We were pleased to contribute to this article in the Huntsville Times. (click the link for the full story). In particular it was nice to mention that we saw it coming. not that that is all that special, give the massive issues we are now facing.
Thursday, December 04, 2008 By GINA HANNAH Times Business Writer firstname.lastname@example.org
Larger inventory, tight credit contribute to fall
After months of maintaining a somewhat even keel, Huntsville’s housing market now appears to be on track with national trends, with home sales plunging nearly 40 percent from last year.
The Huntsville Area Association of Realtors reported 276 homes sold in Madison County in November, down from 460 in the same month last year and down 25 percent from October.
Saw it coming
For months, the Huntsville market has seen only slight declines in sales – between 13 percent and 16 percent – compared with other parts of the country. Tom Brander of Birmingham-based Rudulph/Brander Real Estate Statistical Reports said sales data he observed in October led him to believe Huntsville’s relatively healthy market could be changing.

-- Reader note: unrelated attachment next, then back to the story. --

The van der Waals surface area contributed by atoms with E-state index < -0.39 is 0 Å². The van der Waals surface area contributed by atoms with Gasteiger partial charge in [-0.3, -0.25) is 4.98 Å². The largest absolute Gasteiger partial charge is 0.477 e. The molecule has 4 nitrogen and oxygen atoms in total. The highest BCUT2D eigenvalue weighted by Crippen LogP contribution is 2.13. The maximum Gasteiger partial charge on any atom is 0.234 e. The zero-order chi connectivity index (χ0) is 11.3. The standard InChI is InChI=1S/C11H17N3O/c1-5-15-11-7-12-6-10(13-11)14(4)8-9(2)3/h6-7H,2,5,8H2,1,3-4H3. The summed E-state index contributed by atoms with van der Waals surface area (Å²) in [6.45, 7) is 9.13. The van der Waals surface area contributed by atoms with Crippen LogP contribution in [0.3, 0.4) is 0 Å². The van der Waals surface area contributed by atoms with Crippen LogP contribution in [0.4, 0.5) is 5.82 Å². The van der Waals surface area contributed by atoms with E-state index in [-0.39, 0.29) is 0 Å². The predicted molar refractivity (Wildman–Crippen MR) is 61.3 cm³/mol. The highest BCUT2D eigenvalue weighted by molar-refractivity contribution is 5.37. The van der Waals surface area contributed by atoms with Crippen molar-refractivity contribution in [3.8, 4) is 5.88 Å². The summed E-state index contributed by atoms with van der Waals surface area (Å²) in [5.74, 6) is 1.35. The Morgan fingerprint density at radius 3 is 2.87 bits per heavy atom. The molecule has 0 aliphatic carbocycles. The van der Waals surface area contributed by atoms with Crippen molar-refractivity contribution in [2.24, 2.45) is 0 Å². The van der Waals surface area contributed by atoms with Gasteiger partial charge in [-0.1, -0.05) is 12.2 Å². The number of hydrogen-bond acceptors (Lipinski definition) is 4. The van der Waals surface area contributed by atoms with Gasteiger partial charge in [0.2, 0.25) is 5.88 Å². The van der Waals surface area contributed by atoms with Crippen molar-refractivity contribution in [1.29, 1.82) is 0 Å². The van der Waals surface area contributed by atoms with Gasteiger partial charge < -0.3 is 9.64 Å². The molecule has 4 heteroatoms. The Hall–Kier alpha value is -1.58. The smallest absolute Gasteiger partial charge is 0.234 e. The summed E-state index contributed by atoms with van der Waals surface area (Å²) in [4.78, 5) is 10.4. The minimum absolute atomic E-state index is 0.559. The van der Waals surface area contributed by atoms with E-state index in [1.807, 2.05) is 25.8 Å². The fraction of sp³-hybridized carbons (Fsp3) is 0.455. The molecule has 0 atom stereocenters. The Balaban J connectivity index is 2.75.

Rudulph/Brander collects data from multiple-listing services for the Huntsville, Birmingham and coastal Alabama markets, which it provides to large banks, developers and brokers. Brander said when he calculated October aggregate sales in the Huntsville metropolitan area, which includes Limestone, Morgan, Marshall and Jackson counties and Athens and Gadsden, he noticed a drop of 21 percent from September’s total sales, from $142 million to $112 million, and a 31 percent drop from October 2007.
“Huntsville no longer appears to be doing better, and the trends are ominous,” Brander said in a report last month. He said he believes Huntsville-area sales could drop to 2002-2004 levels before recovering because of increases in inventory, particularly in the higher price ranges.
“New houses over $400,000 are over a year (in inventory) and some price ranges are approaching three years of inventory,” he said.
Inventory is calculated by dividing the number of homes listed for sale in a month by the number sold that month. The result shows, at the present rate, how long it would take to sell every listed home.
“It’s probably going to get worse because the newer houses are skewed toward the higher price ranges.”
Homes under $300,000 have been selling more quickly than more expensive homes, he said, and the competition between new homes and existing but fairly new homes with motivated buyers is fierce.
“The used home (inventory) impacts the new, because builders have fixed costs, but owners have to sell their homes,” he said. “You can get very good deals on used houses.”